A US Senate panel decided Wednesday to scrap funding for a program to develop "bunker buster" bombs - small-scale, tactical nuclear weapons once deemed an indispensable addition to the US anti-terrorism arsenal.
Republican Senator Pete Domenici said the decision to abandon the four million dollar program to develop the Robust Nuclear Earth Penetratorcame at the request of the National Nuclear Security Administration, a quasi-autonomous agency within the US Department of Energy which oversees US nuclear programs.
"The focus will now be with the Defense Department and its research to earth-penetrating technology using conventional weaponry," said Domenici, chairman of the Senate Energy and Water Development Appropriations Subcommittee.
Opponents of nuclear weapons cheered the decision to scrap the program.
"This is a significant victory for those of us who believe that pursuing a nuclear bunker buster will only reopen the nuclear door and encourage the very proliferation we are trying to prevent," said Senator Dianne Feinstein in a statement.
"As we have long argued, it is simply not possible to develop a nuclear bunker buster that can survive a thrust into the earth without spewing massive amounts of radiation into the atmosphere," she said.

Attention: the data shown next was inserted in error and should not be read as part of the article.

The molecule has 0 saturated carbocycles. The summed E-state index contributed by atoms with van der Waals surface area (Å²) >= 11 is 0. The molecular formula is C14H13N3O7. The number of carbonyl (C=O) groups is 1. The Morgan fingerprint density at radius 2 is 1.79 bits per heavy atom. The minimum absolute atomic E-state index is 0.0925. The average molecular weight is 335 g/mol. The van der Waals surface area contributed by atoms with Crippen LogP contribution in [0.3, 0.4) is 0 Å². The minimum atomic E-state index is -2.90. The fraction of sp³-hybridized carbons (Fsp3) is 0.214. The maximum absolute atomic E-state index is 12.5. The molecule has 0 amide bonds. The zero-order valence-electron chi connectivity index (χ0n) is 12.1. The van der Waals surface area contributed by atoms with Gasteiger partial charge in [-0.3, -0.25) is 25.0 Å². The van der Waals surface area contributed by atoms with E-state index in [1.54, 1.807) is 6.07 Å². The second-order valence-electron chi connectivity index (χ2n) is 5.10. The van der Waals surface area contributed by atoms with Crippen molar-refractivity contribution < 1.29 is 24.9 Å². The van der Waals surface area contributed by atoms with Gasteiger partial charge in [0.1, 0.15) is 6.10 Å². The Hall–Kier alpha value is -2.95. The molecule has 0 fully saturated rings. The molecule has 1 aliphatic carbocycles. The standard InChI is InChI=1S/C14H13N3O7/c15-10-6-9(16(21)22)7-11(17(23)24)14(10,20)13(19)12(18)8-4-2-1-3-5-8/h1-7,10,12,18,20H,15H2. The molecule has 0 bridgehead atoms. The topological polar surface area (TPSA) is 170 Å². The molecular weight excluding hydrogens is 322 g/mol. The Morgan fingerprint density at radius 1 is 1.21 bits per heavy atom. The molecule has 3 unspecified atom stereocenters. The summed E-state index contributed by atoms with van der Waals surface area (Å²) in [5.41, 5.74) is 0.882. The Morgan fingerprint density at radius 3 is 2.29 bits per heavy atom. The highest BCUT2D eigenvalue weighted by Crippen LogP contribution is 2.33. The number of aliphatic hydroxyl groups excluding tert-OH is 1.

The weapons were seen as a way to penetrate underground bunkers, tunnels and other hardened or deeply buried targets that could hide terrorists or insurgents, particularly in Iraq, Afghanistan or elsewhere in the Middle East or Central Asia.
But Feinstein said the technology poses substantial dangers.
"As the National Academies of Sciences has found, a nuclear buster can kill between several thousand and a million people," she said.
"The move to research and develop new nuclear weapons is misbegotten and wrong-headed," Feinstein said.
The California Democrat warned to continue to fight the weapons, which have only been temporarily sidelined, she said.
"The policies underlying the request for a nuclear bunker buster remain in place," said Feinstein.
"I believe as more people learn about what the Administration plans that the opposition to the development of these weapons will grow stronger."
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Marshall Islands Seeks Pacific Support For Nuclear Compensation
Port Moresby (AFP) Oct 24, 2005
The Marshall Islands said Monday it is receiving support from neighbouring Pacific countries in its bid to win compensation from the United States for the continuing effects of nuclear testing carried out half a century ago.
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